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IN PHOTOS: Ferrari unveils its new car for the 2020 season

Ferrari unveiled its new SF1000 car on Tuesday at a ceremony in Italy's motor racing heartland of Emilia-Romagna, ahead of the coming Formula One season.

IN PHOTOS: Ferrari unveils its new car for the 2020 season
The new Ferrari SF1000. All photos: AFP/Ferrari press office

Ferrari unveiled its new SF1000 car for the 2020 Formula One season, which they hope will deliver a first world drivers title since 2007, during a glitzy ceremony on Tuesday.

The single-seater's name acknowledges the fact that the Italian team will start its 1,000th world championship race during the coming campaign, which begins with the Australian Grand Prix in Melbourne on March 15.

Narrower than last season's SF90, with a deeper red colouring the body, Ferrari is pinning its hopes on the SF1000 car earning them drivers and constructors titles that have eluded them for 12 and 11 years respectively.

“I like it very much,” said German driver Sebastian Vettel.”It's much narrower at the back than last year and it is also redder, it's even better. I'm impatient to drive it, that will be even more fascinating than looking at it.”

The Scuderia broke with tradition and presented its new racing car outside of its stronghold of Maranello, unveiling it instead amid of sea of red on stage at the Teatro Romolo-Valli in the nearby city of Reggio Emilia.

“This is a very important place for our country,” chairman of the Ferrari group John Elkann explained.
“It was in this city that the tricolour flag, which became that of Italy, was created. And Ferrari is proud of Italy and of representing Italy.”

“This is a very special year,” continued Ferrari Team Manager Mattia Binotto.

“It's 70 years of Formula One, we have been there from the start and we are going to reach the figure of 1,000 Grands Prix, which is something incredible.”

Barring a forced change in the calendar because of the deadly coronavirus in Asia, the milestone should be reached in June during the Canadian Grand Prix in Montreal.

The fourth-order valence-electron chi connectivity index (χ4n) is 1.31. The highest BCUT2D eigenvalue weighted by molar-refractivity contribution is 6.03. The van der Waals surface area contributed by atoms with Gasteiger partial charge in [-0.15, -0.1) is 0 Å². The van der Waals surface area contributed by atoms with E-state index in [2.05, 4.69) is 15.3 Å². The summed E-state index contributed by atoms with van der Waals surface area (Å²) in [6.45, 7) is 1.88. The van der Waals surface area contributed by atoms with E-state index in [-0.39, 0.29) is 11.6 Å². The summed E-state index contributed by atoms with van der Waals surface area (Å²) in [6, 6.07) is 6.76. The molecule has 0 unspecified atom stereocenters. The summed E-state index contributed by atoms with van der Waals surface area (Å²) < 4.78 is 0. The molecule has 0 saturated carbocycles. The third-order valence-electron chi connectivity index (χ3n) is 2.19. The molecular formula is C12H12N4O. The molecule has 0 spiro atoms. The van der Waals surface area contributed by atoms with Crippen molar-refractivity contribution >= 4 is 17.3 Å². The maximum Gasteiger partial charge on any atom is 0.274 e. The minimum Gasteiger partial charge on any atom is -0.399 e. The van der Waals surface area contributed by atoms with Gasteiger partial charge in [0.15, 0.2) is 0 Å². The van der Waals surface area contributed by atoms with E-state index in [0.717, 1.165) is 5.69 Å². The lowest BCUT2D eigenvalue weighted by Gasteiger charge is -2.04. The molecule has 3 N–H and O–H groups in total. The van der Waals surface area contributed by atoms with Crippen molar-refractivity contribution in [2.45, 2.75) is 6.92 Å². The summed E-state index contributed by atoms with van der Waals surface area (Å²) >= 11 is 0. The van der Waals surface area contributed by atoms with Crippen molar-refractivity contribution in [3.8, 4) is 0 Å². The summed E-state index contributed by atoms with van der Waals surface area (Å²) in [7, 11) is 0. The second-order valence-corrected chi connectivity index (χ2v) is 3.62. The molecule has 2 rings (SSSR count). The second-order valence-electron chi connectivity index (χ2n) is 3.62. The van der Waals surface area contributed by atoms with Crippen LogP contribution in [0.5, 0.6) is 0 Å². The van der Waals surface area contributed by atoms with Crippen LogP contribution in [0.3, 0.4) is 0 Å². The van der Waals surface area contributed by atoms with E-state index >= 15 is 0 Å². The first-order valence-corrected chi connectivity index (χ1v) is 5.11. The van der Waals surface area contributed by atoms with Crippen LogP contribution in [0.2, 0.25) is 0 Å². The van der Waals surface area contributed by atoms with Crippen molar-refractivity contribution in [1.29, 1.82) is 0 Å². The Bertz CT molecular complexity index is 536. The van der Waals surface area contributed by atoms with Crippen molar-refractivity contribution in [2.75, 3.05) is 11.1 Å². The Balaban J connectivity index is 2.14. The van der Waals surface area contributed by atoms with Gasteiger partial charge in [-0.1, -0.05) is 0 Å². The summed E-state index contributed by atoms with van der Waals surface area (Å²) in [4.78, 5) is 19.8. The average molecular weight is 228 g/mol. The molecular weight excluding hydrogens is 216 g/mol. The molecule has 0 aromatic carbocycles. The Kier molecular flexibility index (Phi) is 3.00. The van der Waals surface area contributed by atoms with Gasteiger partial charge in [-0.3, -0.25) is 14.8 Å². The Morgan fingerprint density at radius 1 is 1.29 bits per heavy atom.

“Maybe it looks a lot like the SF90, but I can assure you it is very different,” continued Binotto.

“We still have to make progress, especially on reliability,” he added, recalling that Ferrari, like the other teams, had to face “the double challenge” of preparing the next season in parallel with the following one, when new rules will come into force.

Binotto stressed that this season veteran Vettel and 22-year-old Charles Leclerc, who impressed on his debut last season, would be starting on an equal footing.

“We have seen that they can both fight for the best results. They are both on the same level. It is up to them to race,” he added.

Last season, the association between the experienced Vettel and Leclerc often turned into a duel, coming to a head when the two drivers collided during the Brazilian GP.

But 22-year-old Leclerc, who won two races and finished fourth place in the world championship, said lessons had been learned.

“We have learned the lesson from Brazil. We are free to race, but we are teammates,” he said.

“A lot of people are working behind us, as a team, and things like Brazil should not happen.”

Both drivers said they were impatient to try out the new car, which will be on track next week for the pre-season testing in Barcelona.

“I felt emotional when I saw it,” said Monaco's Leclerc.